In a new article published today in the journal Nature, a team of researchers reported the isolation of 17 novel antibodies capable of deactivating a broad spectrum of HIV variants – which could be huge in the development of an HIV vaccine.
The team of researchers hailed from the International AIDS Vaccine Initiative (IAVI), the Scripps Research Institute, Theraclone Sciences and Monogram Biosciences Inc.
Science Speaks interviewed one of the paper’s co-authors, Wayne C. Koff, PhD, on this exciting new science to get a better grasp on the thinking behind broadly neutralizing antibodies (bNAbs) and the AIDS vaccine development process. Internationally recognized as an expert in the field of AIDS vaccine science, Koff supervises research and development at IAVI, leading vaccine discovery programs focused on addressing the major scientific challenges impeding AIDS vaccine development, and directing IAVI’s product development programs, which have advanced six vaccine concepts to clinical trials.
Can you explain in Layman’s terms what your article in Nature found and why it is significant for HIV vaccine research? When one thinks about our best vaccines, for example polio or measles, they generally work by stimulating the immune system to produce antibodies, which bind onto the pathogen or virus and eliminate or “neutralize” it. In the case of HIV, one of the major challenges is that HIV is really variable. The virus is different all over the world, so a vaccine has to elicit antibodies that are “broadly neutralizing,” or capable of stopping a variety of HIV subtypes from infecting their target cells.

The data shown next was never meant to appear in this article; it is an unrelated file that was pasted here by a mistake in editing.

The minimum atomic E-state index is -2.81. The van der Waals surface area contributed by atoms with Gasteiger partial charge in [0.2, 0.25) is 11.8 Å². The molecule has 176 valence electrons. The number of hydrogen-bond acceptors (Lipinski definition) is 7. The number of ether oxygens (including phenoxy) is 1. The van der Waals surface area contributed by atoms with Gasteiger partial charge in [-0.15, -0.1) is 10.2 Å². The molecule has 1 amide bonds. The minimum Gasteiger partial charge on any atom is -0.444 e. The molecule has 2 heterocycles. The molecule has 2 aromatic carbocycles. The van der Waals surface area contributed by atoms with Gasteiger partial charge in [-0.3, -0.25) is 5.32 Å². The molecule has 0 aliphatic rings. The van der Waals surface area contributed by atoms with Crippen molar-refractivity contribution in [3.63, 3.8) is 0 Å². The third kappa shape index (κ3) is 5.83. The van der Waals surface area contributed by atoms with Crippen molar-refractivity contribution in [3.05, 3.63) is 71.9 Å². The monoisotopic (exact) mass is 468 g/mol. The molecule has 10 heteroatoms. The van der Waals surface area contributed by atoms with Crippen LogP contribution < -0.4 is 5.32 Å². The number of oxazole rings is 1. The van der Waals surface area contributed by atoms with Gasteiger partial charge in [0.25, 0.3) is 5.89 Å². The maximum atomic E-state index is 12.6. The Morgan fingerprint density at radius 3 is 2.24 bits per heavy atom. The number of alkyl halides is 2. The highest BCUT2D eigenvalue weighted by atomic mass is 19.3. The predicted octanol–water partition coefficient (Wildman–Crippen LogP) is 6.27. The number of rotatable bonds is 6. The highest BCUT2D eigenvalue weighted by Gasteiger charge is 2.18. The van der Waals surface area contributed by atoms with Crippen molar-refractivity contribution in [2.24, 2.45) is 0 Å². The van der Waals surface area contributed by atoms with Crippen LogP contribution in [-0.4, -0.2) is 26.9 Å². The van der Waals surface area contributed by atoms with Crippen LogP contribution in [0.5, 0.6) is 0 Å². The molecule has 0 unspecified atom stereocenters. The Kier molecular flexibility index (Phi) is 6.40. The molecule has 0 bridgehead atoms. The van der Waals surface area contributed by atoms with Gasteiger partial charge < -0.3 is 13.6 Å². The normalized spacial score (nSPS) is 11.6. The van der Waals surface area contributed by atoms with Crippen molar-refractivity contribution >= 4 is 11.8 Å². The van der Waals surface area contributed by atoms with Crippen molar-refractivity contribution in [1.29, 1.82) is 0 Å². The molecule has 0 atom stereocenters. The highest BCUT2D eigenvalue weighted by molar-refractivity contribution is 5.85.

Since HIV is variable worldwide, vaccine designers attempt to identify the areas on the virus itself that are commonly vulnerable, independent of which variant of the virus it is. The ideal HIV vaccine would elicit neutralizing antibodies against all of these variable viruses.
So in this study here we, together with our collaborators, identified these broadly neutralizing antibodies (bNABs) that are not only really broad but are extremely potent – which means very low concentrations of the antibodies will be able to neutralize HIV . That’s important because with a vaccine you want to stimulate whatever level of antibodies are needed for a protective effect and you also want to maintain that effect over many years. For example, a polio vaccine is effective over a number of years, although you might need a booster every few years.
How does this tie into the research announced by the Vaccine Research Center at the National Institute of Allergy and Infectious Diseases at the National Institutes of Health last week, which traced in detail how certain powerful neutralizing antibodies evolve? Since the early part of 2009, studies with our partners and multiple collaborators have focused on identifying the vulnerable sites on the outer protein of HIV We need this information on the molecular level so that during the vaccine design process, one tries to mimic the shape of these vulnerable sites as part of the vaccine being designed. .
These studies have now helped to identify what a map of this outer spike protein of HIV looks like, and where the vulnerable sites seen by broadly neutralizing antibodies are located.